Last month, Amazon’s new Fire Phone launched to a cautious reception, with reviews consisting of head scratching analysis about the user interface and design of the phone. While the device’s interface and design both admittedly need to be refined, the introduction of Amazon’s Fire Phone is an indicator of a much larger reality that’s not being fully explored:
The e-commerce behemoth is sitting at the intersection of media and mobility, and I think their entrance into the smartphone market could be a game-changer.
I have three sons, all of whom learned to navigate a mobile device before they figured out a TV. Two of them literally don’t know how to turn the TV on, but they are all pros at loading up children’s programming on Prime Instant Video – my own little Amazon junkies! With this in mind, I’ve been following the hubbub about the new Fire Phone with a lot of interest. My sons’ habits, paired with Amazon’s growth, indicate a major shift in the way media is consumed and commerce is conducted. Here is why I think Amazon Fire Phone will be a game changer:
1. They are big but nimble. Amazon started as a seller of physical books and has transformed itself to one of the most important digital companies on the planet—it even sells groceries. Books…Ha! I’m not proud to admit it, but I have used Amazon to buy everything from boxer shorts to a $700 spin bike.
Amazon has proven time and time again that they can innovate and adapt to address larger opportunities and market changes. Their recent announcement on the acquisition of Twitch, a user generated video community for gamers, is an interesting example. Unlike so many large brands, retailers and media companies Amazon sees a future with social media and UGC at the center and they are betting big. This innate ability to manage change well is what will make Amazon a frontrunner in the mobility business as well.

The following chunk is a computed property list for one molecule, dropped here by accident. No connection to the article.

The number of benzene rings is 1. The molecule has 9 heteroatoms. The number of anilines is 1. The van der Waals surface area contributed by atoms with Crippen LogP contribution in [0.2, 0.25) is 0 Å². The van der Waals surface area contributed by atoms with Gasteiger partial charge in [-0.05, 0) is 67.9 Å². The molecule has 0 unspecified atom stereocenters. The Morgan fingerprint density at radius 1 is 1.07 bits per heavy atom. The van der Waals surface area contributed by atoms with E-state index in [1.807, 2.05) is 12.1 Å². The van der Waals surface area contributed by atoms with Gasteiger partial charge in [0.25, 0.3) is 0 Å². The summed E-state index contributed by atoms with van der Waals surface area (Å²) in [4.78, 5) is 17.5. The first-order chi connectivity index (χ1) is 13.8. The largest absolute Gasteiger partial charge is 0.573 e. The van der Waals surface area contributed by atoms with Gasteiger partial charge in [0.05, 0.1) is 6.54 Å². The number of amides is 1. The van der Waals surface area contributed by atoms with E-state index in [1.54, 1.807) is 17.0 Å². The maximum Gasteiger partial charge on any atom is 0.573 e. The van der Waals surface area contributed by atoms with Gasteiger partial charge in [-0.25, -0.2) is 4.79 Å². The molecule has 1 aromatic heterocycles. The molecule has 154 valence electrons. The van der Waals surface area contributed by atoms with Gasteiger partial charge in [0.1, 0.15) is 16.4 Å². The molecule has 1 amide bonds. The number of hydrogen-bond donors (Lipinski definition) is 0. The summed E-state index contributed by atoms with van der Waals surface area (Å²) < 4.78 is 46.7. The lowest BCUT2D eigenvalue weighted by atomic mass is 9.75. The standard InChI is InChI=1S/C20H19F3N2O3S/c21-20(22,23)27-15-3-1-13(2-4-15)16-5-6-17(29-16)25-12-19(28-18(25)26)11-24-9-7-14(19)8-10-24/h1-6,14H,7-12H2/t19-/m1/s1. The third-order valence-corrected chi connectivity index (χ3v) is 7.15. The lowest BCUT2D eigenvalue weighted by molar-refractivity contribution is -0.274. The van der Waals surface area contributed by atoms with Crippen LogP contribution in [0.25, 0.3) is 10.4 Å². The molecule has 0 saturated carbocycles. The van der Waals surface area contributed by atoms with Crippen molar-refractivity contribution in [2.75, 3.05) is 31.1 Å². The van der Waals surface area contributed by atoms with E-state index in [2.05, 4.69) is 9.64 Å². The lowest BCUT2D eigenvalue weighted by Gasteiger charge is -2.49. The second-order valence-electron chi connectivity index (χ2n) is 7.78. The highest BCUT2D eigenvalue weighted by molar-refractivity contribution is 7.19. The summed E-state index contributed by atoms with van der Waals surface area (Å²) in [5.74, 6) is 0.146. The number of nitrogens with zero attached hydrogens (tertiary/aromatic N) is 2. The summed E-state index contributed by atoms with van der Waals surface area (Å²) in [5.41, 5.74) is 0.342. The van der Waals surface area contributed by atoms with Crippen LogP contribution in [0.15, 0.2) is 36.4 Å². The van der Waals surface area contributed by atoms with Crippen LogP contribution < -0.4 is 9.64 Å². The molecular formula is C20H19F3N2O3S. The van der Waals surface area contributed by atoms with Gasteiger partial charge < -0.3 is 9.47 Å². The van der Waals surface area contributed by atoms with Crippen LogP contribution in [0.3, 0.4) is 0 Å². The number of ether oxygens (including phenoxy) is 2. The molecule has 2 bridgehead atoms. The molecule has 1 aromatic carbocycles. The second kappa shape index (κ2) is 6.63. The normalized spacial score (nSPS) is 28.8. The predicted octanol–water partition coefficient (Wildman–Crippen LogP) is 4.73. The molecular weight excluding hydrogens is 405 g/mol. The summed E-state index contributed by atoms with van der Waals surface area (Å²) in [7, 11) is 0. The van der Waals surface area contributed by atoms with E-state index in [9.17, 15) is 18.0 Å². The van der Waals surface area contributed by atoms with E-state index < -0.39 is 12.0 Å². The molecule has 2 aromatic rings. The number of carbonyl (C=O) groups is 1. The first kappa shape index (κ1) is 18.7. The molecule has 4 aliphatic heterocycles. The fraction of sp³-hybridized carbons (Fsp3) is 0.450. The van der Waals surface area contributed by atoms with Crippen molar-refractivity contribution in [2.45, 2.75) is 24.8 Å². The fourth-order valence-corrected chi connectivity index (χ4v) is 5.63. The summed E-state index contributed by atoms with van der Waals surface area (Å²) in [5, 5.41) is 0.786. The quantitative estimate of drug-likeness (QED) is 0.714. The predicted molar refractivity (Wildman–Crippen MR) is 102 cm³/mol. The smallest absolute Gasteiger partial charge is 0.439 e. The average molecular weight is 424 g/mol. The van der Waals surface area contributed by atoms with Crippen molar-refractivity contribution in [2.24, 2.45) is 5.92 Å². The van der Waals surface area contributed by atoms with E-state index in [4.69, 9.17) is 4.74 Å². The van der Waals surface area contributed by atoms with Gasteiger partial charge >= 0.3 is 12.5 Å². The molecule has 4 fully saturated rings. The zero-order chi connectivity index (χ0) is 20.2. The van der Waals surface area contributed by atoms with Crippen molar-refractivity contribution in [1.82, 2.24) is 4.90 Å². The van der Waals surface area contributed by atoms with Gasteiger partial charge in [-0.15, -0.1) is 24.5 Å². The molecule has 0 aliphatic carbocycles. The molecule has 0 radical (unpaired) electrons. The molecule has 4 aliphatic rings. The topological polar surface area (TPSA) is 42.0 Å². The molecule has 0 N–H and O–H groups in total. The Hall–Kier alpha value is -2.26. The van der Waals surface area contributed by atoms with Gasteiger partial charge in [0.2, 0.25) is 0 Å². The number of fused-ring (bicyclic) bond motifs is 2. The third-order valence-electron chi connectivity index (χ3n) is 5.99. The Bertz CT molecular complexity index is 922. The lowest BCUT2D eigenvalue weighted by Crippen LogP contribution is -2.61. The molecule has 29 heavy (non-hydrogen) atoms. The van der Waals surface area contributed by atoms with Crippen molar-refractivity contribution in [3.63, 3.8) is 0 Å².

2. They can market well at low costs. Amazon defines an “active user” as someone who has made a purchase in the last 12 months. Last year, they added 30 million new users, bringing their total to 244 million active users in 2014. Let that number sink in for a second—that is equivalent to 77% of the U.S. population. Granted, it’s not as impressive when compared to Apple’s 800 million iTunes accounts, but also note that the average user spends a lot more money on Amazon than he or she does on Apple—$1000 / year on the former compared to a paltry $23 /year for the latter.
As I write this, the Fire Phone is featured prominently on Amazon.com, which its active users visit with some sort of regularity. Whether or not they’re coming to the site for the phone, they’re definitely going to see it. Amazon can market to a massive and qualified user base – that’s ready to spend – at almost zero cost.
3. It costs money but it feels free. As every drug dealer knows, it makes sense for the first one to be free. Amazon has accomplished the sleight of hand where media (music, TV and movies) are free to watch on Amazon Prime; plus, anything you order on Amazon comes without a shipping cost. And now,the Amazon Fire phone offers unlimited free storage of media in the cloud.
This phone is part of an exclusive ecosystem that is designed to make users feel like VIPs. And the Amazon state of mind can exert a powerful pull when you are never more than a click away from buying something, which brings me to my next point.
4. They can make purchases super easy. Amazon has a credit card on file for most of those 244 million active users. Much the same as they have done for boxer shorts and spin bikes, Amazon can make it stupid easy for their customers to order an Amazon phone in a few simple clicks, both online and via their app—which, by the way, was used by 53% of all smartphone / app users as of late last year. I can only imagine that this number will go up as the Fire phone penetrates the market, making Amazon a natural choice for increasingly mobile-savvy shoppers.
5. They have a proven track record. Amazon has proven that they can bring hardware to market successfully—the Kindle is, by all measures, a raging success. For the Kindle, the value proposition is pretty simple—read books, newspapers and magazines digitally—but the mobile phone offers a much broader opportunity.
Apple, Samsung, and their existing competition make great products. I’m not predicting the next Blackberry-like take down, but I am betting on Amazon being a force in mobile computing and smartphone sales.
Image credit: CC by [puamelia]